Smart phones, laptops, and other handheld devices all transmit light. However, the blue light in particular may be toxic for your eyes.
Retinal, which is produced by the eye, is triggered by blue light and causes various chemical reactions. These reactions within the eye can be poisonous to the photoreceptor cell molecules rendering them damaged.
The function of the photoreceptor cells is to capture visual images and signal them to the brain using the molecule called retinal and when these photoreceptor cells die, there’s no regeneration.
Macular degeneration is the result of photoreceptor cell death in the retina which we all know its an eye defect that is more likely to occur after age 60, However, However, it may come sooner with the increased use of blue light technologies.
Blue light appears to damage retinal cells. It is still unclear how much light and for how long it’s necessary to damage these sight-seeing cells but what we do know its that the damage is irreversible.
Protecting yourself may seem as easy as avoiding blue light — but it may not be that straightforward because not only does blue light come from our digital devices, it also comes from natural sunlight.
Also, certain situations such as using your technology at night can intensify the light as well. Transmitted blue light, especially in the dark, channels the light into a very small area inside of your eye.
The blue light from these screened devices can also lead to dry eyes.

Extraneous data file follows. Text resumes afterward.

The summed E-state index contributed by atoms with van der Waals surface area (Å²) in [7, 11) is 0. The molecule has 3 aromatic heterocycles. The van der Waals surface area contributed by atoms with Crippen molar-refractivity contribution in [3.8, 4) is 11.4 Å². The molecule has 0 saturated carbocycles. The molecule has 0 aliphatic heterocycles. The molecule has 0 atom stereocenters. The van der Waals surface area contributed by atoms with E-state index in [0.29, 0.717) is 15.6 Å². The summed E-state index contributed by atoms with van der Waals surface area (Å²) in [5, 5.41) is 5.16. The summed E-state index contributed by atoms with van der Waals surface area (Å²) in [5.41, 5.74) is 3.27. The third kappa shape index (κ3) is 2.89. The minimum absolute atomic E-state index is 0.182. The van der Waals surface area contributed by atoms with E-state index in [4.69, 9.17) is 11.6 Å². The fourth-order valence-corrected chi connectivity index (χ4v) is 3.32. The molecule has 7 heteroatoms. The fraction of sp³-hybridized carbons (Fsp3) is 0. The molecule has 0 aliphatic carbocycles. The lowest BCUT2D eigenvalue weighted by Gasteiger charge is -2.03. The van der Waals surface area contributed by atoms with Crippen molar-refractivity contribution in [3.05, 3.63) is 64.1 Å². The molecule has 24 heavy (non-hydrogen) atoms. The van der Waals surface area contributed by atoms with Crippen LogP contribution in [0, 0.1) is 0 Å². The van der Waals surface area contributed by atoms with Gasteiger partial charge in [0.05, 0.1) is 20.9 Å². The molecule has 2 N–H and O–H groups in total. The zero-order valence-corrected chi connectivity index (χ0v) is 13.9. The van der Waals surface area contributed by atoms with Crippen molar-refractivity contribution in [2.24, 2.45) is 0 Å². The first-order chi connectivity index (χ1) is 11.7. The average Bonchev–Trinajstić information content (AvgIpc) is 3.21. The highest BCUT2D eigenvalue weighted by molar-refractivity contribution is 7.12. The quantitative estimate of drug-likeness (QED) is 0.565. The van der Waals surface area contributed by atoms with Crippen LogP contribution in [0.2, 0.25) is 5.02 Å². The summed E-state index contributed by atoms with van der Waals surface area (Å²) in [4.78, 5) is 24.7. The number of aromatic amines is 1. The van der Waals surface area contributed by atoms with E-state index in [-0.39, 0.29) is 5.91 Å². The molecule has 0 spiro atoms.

Studies have found that with the increased usage of smart phones, iPads, and laptops, there has been an increase in the development of dry eyes due to a decreased blink rate
Over time, the more someone engages with their devices the less they blink.This in effect causes the tears to evaporate faster, leaving the cornea to dry out.
To help fight this phenomenon, several technology companies have already created potential solutions.
Apple currently offers the “night shift” setting and Samsung offers a “blue light filter” to decrease the amount of blue light that’s displayed on the screen of the device.
You should “consider decreasing your time on these devices” and to “give your eyes a rest if performing extensive tasks on the computer.”
Also, closing one’s eyes for a short time or gazing into the distance to help relax the muscle of the eye and reduce unnecessary strain.
Although this study is good information for those who are at risk of degenerative eye conditions, it’s yet another reason for everyone else to consider limiting their exposure to the screens — especially after sunset.